Your thoughts: be better prepared with NIPE
Ruby Handley-Stone reflects on her role as a newborn infant and physical examination practitioner.
The thought of qualifying as a midwife sparked excitement and uncertainty. But I also had to prepare for the added responsibility of working as a newborn infant and physical examination (NIPE) practitioner, screening for congenital abnormalities in the newborn during the examination undertaken within 72 hours after birth (PHE, 2017).
I studied at Birmingham City University, one of the few UK universities offering both theory and practice competency components of NIPE training as part of the midwifery programme (Yearly et al, 2017).
As a student training to screen for conditions relating to the heart, hips, eyes and testes, I detected some of the more common abnormalities such as cryptorchidism, the failure of one or both testes to descend into the scrotum, present in 4.5% of newborn males (Khatwa and Menon, 2000), but not less common conditions, such as genetic and chromosomal defects, so I still felt I lacked experience.
It took four further months after qualifying to encounter conditions such as congenital cataracts, occurring in up to two or three per 10,000 births (Lomax, 2015). I was surprised, however, at how confident I felt in safely detecting, referring and then communicating with parents in these situations, and felt increasingly confident in my NIPE skills.
On the delivery suite, I was able to facilitate earlier discharges for women by performing the examination myself as the only NIPE practitioner available. Similarly, on the postnatal ward, when midwives were inundated with paperwork and the new mothers are eager to return home, I was able to offer the examination instead of waiting for an available paediatrician. I couldn’t help thinking that the lack of qualified NIPE practitioners was a recurring barrier against women gaining their independence through early discharges.
Being able to perform the examination brings increased autonomy, empowerment and an improved service. Despite this, there remains a shortage of NIPE-trained midwives – currently only 13.7% of UK midwives (Council of Deans of Health, 2017) – which could be due to a lack of emphasis on the value of this role by hospitals and education facilities.
NQMs often feel emotionally vulnerable, but I believe that being provided with these additional skills instils greater confidence, and enables a smoother transitional period and a quicker sense of belonging within the multidisciplinary team.
I feel strongly that it should be a requirement of the NMC that all higher education institutions offer the NIPE course pre-registration, followed by a preceptorship programme offering more protected time for development as part of rotation. Undergoing training alongside paediatricians may help to better prepare NQMs, building a closer relationship between the paediatrician and the examining midwife, and offering the opportunity to share skills and expertise.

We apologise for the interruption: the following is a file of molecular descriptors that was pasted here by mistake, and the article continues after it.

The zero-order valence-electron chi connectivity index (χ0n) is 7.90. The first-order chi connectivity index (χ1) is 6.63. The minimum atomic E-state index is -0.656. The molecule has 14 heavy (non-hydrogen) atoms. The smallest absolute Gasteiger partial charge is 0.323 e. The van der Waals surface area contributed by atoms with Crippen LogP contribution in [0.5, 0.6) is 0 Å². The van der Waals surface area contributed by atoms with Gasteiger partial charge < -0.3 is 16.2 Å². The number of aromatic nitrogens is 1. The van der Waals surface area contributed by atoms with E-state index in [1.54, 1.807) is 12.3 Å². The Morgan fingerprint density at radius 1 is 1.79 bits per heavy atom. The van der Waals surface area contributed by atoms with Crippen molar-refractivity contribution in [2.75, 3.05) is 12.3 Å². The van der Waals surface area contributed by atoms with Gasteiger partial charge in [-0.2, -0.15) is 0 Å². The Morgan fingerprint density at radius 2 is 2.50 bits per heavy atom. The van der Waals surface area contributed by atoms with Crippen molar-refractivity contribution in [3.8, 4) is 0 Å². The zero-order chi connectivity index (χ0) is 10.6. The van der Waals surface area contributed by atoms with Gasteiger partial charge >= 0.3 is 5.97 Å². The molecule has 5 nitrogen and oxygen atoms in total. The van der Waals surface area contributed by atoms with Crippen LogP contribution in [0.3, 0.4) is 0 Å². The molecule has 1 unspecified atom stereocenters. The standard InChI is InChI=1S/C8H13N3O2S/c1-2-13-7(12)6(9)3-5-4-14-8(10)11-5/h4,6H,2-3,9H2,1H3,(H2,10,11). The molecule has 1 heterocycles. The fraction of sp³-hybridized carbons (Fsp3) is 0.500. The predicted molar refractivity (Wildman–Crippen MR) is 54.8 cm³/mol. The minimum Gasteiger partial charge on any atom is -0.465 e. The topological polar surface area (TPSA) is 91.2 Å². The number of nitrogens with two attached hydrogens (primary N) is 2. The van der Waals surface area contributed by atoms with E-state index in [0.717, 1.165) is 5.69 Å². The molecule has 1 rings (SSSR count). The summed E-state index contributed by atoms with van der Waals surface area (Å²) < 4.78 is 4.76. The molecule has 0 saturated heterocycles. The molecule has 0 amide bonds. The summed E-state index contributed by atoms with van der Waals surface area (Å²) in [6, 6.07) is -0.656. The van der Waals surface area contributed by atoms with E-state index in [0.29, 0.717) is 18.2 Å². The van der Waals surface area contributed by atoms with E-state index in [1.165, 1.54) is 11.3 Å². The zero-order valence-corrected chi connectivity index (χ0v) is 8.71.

Undergraduates may not fully grasp the need for this additional qualification, but there is no better feeling than knowing you are well prepared for the start of a long and rewarding career.
The NIPE exam includes
- Eyes: position, symmetry, size and colour, and presence of red reflex
- Heart: observation, palpation and auscultation
- Hips: the Ortolani and Barlow manoeuvres to screen for dislocated or dislocatable hips
- Testes: palpation of scrotal sac and/or inguinal canal to determine location.
Ruby Handley-Stone is an NQM at University Hospitals Birmingham NHS Foundation Trust.
Council of Deans of Health. (2017) Educating the future midwife: discussion paper on the key future outcomes for registered midwife education. See: councilofdeans.org.uk/wp-content/uploads/2017/11/Educating-the-Future-Midwife-FINAL-Nov-17.pdf (accessed 10 July 2018).
Khatwa UA, Menon PSN. (2000) Management of undescended testis. Indian Journal of Paediatrics 67(6): 449-54.
Lomax A. (2015) Examination of the newborn: an evidence-based guide (2nd edition). Wiley Blackwell: Hoboken.
Norris S. (2018) Sink or swim. Midwives 21(2): 62-5.
Public Health England. (2018) Newborn and infant physical examination screening programme handbook. See: gov.uk/government/publications/newborn-and-infant-physical-examination-programme-handbook/newborn-and-infant-physical-examination-screening-programme-handbook (accessed 12 July 2018).
Public Health England. (2017) Newborn and infant physical examination: standards 2016/2017. See: assets.publishing.service.gov.uk/government/uploads/system/uploads/attachment_data/file/692020/NIPE_Programme_Standards_2016_to_2017.pdf(accessed 9 July 2018).
Yearly C, Rogers C, Jay A. (2017) Including the newborn physical examination in the pre-registration midwifery curriculum: National survey. British Journal of Midwifery 25(1): 26-32.